Asian American studies lacking

Jamie VanGeest

The University has majors in Chicano studies, African American studies and American Indian studies, but there is no major in Asian American studies.

The University established an Asian American studies minor in 2003 and incorporated the department in 2004, but there are students and faculty members who want more.

ìIt would be wonderful to have a major; our (Asian American studies) minor has grown steadily since it was established in 2003,” said Josephine Lee, director of the Asian American studies program and professor in the history department.

In 1998 faculty and staff members and graduate and undergraduate students organized the Asian American Studies Initiative at the University of Minnesota.

In 2003 those efforts became official when the Board of Regents established the Asian American studies minor.

The program has 17 students pursuing the minor, and most of the classes are filling up quickly during registration, said Erika Lee, an associate professor in the history department.

But to support a major, the Asian American studies program would need considerably more faculty members, courses, staff members and funding, Josephine Lee said.

ìRight now none of our faculty belongs to Asian American studies,” she said.

Every member of the Asian American studies faculty teaches in other departments, and Asian American studies courses are outside their normal teaching obligations.

A viable major program of 36 required credits in Asian American studies would require the department to have a more substantial curriculum than it currently offers, Josephine Lee said.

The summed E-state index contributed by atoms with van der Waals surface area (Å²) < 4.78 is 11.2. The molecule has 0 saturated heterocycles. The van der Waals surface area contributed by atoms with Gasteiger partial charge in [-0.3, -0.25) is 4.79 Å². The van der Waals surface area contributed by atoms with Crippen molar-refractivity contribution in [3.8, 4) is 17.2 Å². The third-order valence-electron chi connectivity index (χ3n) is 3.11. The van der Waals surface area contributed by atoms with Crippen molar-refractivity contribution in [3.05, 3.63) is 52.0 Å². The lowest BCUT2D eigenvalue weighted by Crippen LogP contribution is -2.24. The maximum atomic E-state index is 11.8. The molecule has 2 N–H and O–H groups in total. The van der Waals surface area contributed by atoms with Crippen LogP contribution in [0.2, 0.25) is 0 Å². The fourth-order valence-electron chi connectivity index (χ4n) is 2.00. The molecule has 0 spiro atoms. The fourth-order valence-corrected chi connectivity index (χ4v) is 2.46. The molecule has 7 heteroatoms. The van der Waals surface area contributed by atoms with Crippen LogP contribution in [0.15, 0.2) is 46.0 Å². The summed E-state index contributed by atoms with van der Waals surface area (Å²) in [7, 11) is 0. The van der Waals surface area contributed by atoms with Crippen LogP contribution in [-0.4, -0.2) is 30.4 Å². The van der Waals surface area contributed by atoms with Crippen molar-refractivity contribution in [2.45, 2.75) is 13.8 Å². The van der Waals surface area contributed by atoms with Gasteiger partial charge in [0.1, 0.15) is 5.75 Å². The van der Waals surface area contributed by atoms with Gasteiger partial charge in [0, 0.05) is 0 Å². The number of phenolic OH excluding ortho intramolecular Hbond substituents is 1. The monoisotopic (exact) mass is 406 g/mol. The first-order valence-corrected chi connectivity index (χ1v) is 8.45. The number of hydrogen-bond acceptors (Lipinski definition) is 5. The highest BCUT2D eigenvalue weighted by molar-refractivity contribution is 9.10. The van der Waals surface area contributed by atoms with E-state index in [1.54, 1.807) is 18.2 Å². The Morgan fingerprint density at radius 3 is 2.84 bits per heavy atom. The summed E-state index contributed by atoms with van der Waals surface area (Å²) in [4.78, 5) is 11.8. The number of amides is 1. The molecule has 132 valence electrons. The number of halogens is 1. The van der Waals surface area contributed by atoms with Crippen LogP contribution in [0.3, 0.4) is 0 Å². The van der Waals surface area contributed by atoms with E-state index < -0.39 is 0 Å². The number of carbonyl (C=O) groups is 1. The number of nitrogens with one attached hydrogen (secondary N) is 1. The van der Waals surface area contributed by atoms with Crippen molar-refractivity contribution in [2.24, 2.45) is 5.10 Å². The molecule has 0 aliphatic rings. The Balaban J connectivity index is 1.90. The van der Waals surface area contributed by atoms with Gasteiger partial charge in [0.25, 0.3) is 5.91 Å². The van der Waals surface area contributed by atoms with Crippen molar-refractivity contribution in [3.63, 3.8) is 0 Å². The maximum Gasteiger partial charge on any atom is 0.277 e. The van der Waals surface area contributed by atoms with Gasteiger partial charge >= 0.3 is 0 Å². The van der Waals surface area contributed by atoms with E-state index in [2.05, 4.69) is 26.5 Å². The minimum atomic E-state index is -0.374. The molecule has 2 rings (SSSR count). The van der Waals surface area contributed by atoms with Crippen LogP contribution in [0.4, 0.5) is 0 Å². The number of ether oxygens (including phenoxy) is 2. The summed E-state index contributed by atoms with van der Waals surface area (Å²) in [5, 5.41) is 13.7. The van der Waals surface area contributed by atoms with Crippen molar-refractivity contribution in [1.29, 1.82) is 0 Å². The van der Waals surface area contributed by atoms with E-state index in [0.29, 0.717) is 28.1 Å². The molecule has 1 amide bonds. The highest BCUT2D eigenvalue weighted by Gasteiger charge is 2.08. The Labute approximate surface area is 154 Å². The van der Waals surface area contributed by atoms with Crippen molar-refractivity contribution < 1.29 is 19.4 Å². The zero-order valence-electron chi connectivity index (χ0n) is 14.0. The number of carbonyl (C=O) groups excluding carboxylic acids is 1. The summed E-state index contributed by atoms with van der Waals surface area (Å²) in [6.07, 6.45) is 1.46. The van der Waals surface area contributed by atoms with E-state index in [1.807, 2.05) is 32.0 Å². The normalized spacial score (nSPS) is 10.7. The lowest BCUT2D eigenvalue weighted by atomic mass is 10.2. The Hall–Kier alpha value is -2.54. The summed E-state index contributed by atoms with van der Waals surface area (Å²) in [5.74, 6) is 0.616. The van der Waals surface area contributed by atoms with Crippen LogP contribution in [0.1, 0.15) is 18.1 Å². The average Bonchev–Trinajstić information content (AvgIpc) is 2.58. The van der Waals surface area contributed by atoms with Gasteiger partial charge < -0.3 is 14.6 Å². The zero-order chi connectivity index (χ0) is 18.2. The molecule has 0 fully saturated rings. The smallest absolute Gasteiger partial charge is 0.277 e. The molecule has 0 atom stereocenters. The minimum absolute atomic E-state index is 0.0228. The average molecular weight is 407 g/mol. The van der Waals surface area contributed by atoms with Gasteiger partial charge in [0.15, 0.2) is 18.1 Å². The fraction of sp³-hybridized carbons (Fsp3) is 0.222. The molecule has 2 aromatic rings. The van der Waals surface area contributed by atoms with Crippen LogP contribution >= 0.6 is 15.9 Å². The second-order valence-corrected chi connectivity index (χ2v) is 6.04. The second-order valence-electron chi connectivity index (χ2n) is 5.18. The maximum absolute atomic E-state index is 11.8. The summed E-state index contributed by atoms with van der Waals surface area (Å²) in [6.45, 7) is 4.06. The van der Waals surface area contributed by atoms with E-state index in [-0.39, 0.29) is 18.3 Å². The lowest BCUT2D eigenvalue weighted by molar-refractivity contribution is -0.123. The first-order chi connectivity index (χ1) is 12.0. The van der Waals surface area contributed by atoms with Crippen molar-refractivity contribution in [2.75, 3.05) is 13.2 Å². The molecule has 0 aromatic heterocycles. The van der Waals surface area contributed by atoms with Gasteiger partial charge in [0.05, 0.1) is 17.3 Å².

Examples of classes the minor program offers include Asian America through Arts and Culture and Asian American History: 1850 to the Present.

Erika Lee said there needs to be an Asian American studies major because it is a vibrant, intellectual field and Minneapolis is an area with a large, growing Asian population.

The 2000 U.S. census reported that the Twin Cities has the greatest concentration of Asian Americans in the interior of the United States. The census also found that the stateís Asian American population has increased by 108 percent since the mid-1990s (from 78,000 to more than 168,000).

ìStudents are interested in connecting what they are learning in the classrooms to their communities,” Erika Lee said.

May Losloso, a senior in political science and psychology who is also in the Asian American studies minor program, brought up the topic of a possible major at a recent College of Liberal Arts forum. She wanted to make others aware that there is no major. Losloso said she has been frustrated about the absence of a major.

One of Loslosoís concerns is that one of her Asian American studies professors is on the West Bank while another is on the East Bank.

Big Ten schools are forming a consortium between all the schoolsí Asian American studies programs and are hoping to share information and pool their resourses.

Leslie Bow, director of the Asian American studies department at the University of Wisconsin-Madison, said installing any major at any school is difficult without a universityís backing.

Bow said Madison also has an Asian American studies minor, but no major.

The University of California- Los Angeles has had an Asian American studies masterís program since the 1970s, and an undergraduate major since the 1990s, said Stacey Hirose, student affairs adviser for the Asian American studies department at UCLA.

UCLA has 160 students pursuing the major and 70 pursuing the minor.

ìThe classes offer students a chance to learn about themselves,” Hirose said.

Hirose said Asian American students often learn about other peopleís history, but not their own. This is why majoring in Asian American studies can be empowering, she said.